I practice a technique called “pacing” where on better days I am up for 90 minutes and then I set a timer and do a 30-minute undistracted rest break. No phones, laying down in a dark room. This doesn’t take the pain away but it definitely helps stretch out the little energy I do have.
I’m mostly housebound during the week while my husband is at work. I try to stick to a routine and I have found out the routine can happen early in the morning and if I have to be in bed longer I can still do the same routine in the early afternoon. I live my life on a day to day basis. Taking one day at a time. I do enjoy alone time but isolation is a big factor in the lives of those who live with chronic illness. Especially if you are caught in a flare and have to spend more time in bed than usual or are unable to get out during the weekend for a change of scenery.
Life Before Chronic Illness
Prior to dealing with a chronic illness, I was very independent and rarely asked for help. I was able to do everyday tasks around the house and grocery shop on my own. Now I have to set boundaries on household chores, do a little bit and rest in-between. I am unable to grocery shop on my own. I use a wheelchair in big stores and if I have the energy I use a walker in smaller stores. The bright lights, business and all the people instantly increase all of my symptoms.
My husband is my sole caregiver. We go to stores together or he goes on his own when I am unable. He takes excellent care of me on the flare days when I am stuck in bed. He is amazing and so patient. My mom is also available to help when needed and helps in various ways.
I used to be a dancer, I grew up dancing. As an adult, I was still taking tap classes prior to the auto collision. I am unable to dance now. I’m a doer by heart so living with a chronic illness has taught me to slow down and enjoy the simple things in life. I have had to discover the little things in my life that spark joy and keep them close to me.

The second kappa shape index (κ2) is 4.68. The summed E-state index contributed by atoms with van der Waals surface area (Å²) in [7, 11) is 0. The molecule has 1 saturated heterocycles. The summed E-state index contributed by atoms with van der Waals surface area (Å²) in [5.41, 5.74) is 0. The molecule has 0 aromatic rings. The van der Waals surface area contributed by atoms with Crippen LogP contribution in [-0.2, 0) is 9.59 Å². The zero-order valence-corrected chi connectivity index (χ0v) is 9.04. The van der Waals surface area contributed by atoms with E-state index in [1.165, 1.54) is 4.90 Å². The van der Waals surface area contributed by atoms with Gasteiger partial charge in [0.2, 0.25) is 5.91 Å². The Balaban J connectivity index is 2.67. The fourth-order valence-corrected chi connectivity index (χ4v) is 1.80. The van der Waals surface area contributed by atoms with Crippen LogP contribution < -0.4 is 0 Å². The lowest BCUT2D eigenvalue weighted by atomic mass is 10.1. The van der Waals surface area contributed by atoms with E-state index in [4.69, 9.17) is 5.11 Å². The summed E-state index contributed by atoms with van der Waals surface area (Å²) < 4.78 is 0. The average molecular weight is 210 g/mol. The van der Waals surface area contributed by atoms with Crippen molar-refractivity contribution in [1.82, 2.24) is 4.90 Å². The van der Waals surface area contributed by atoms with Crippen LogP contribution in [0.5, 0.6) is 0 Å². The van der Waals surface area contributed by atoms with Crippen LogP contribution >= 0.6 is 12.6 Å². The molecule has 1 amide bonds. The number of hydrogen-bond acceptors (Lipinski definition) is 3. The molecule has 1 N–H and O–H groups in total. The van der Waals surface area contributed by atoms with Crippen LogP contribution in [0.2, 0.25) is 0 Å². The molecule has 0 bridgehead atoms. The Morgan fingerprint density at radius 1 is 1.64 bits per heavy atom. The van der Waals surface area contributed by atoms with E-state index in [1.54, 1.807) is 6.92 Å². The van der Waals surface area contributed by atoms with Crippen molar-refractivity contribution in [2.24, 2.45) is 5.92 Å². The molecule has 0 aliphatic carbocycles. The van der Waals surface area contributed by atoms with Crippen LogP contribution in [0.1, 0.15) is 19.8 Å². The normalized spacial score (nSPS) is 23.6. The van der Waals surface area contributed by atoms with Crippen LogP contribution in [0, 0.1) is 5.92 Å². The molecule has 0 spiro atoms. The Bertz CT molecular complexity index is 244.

Looking back before my chronic illness journey began, I would have taken more advantage of getting out there and experiencing more of the world. For me, this would be local and world travelling. I live in Oregon so there is so much to see and do here nature-wise. Locally, this would entail being out in nature. More camping, hiking, discovering all the parks, waterfalls, trails and beauty that is out there waiting to be discovered.
The ultimate thing I wish I would have known before is that this is going to make me grow in every area of my life. This is going to bring change. I am going to become stronger in my faith. My trust in my God is going to grow immensely and that I am going to make it through some pretty crazy situations. I am going to develop a backbone for when things don’t go as planned that prior to I would have broken down and cried. I am going to grow in perseverance and experience a peace that passes understanding as I endure the seasons of waiting and the unknown. My journey is going to make me more compassionate and kind towards others. I am going to have a deeper desire to help and encourage others which led to starting a blog. Ultimately, my ongoing story is going to help and encourage others who are going through similar situations.
Thank you to Georgina for allowing me to share my story and what it is like living with Stiff Person Syndrome. To keep in contact with me or if you have any questions feel free to connect with me. I would love to hear from you. My blog is www.makingitthrough4110.com and you can also find me on Instagram (@makingitthrough4110).
Love and Prayers ❤
Learn more about Amber and Stiff Person Syndrome
To read her full story: http://www.makingitthrough4110.com/2017/12/my-story.html?m=1
To read the year that led up to the Stiff Person Syndrome diagnosis: http://www.makingitthrough4110.com/2019/05/the-story-continues.html?m=1
Stiff Person Syndrome seems very similar to Fibromyalgia. Read Stacey’s story about living with Fibromyalgia to see how.